Language and Politics in the United States and Canada: Myths and Realities

By Thomas Ricento; Barbara Burnaby | Go to book overview

I
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This book is about language policy. The various authors who have contributed chapters have taken language policy to mean everything from interpretations of national constitutions, through legislation, official statements by governing bodies, government funding of language related activities, and court rulings, to the implications of lack of government action. This book is also a comparison between Canada and the United States. Because the policy focus mainly implies government action or lack of it, this book might have become a forum for discussion of the differences between the structure of governments of the two countries. However, this has not been the result. Language being the pivotal element in human thought and relationships that it is, discussion in this book has turned on intergroup relations in the two countries -- in symbolism and communication, in rivalry and cooperation, in rhetoric and action. Of course, the official policies of governments are central to these chapters because they are overarching statements about linguistic relations within the political units, but the real meat lies in analysis of the rich and complex, historical and contemporary networks of human interests that have become associated with language. Yes, these two countries have different histories, population configurations, pressures, and governance, but comparisons between the two are fruitful for both sides because fundamental human dynamics related to identity, power, and justice are common to both. Therefore, this book is about language policies, but it is about much more besides, and the comparison makes new and relevant issues and insights available.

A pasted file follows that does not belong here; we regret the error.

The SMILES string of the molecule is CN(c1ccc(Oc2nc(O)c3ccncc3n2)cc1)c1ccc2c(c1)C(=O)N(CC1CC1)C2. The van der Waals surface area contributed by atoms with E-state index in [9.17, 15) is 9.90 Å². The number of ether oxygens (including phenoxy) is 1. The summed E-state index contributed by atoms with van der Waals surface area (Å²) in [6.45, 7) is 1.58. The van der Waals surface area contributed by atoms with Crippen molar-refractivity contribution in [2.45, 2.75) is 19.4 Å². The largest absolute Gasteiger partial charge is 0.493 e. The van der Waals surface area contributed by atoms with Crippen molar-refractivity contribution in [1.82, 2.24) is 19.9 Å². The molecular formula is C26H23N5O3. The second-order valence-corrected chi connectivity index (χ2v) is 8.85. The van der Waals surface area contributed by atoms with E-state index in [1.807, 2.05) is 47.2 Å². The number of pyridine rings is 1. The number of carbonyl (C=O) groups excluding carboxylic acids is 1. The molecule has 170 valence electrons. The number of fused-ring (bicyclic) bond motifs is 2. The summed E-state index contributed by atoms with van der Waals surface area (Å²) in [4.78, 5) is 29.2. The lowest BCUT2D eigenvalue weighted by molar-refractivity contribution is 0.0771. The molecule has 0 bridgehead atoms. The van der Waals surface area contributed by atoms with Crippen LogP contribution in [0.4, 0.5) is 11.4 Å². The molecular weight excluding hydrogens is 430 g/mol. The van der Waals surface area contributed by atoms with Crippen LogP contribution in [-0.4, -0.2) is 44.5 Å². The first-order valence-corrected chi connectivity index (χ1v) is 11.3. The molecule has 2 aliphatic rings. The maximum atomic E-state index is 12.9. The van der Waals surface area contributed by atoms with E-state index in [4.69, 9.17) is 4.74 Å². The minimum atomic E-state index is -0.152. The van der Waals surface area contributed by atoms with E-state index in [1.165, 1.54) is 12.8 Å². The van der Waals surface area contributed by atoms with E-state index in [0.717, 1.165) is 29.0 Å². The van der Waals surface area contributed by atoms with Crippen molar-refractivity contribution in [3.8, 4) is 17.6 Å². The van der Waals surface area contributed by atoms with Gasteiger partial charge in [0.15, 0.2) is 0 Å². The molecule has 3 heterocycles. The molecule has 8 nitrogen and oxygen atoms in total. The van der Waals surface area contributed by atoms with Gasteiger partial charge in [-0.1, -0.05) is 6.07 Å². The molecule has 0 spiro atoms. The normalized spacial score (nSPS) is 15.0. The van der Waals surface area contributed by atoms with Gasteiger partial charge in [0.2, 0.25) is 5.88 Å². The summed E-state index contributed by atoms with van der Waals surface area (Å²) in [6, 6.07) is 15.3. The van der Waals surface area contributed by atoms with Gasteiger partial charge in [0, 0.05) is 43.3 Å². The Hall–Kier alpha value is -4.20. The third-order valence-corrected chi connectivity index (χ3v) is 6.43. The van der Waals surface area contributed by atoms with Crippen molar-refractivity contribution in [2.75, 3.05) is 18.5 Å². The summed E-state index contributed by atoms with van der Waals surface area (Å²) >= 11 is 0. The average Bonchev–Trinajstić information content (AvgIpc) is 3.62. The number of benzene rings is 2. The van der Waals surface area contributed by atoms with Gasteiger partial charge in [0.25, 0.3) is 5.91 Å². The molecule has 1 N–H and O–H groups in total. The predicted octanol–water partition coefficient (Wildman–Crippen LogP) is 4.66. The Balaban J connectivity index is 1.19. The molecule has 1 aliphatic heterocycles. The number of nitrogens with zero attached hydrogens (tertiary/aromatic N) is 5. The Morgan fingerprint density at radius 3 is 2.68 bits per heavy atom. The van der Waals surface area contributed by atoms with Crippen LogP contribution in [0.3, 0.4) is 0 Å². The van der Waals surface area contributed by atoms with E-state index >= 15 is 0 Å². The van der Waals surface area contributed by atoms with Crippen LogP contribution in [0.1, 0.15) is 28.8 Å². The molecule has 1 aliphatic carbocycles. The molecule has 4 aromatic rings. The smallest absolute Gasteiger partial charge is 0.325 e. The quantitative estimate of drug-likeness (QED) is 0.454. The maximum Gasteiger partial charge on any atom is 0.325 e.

Because the context of language policy dominates discussion in this book, policy is analyzed in terms of its symbolic value to those who make it and those who are affected by its provisions. In Part I, Schmidt (chapter

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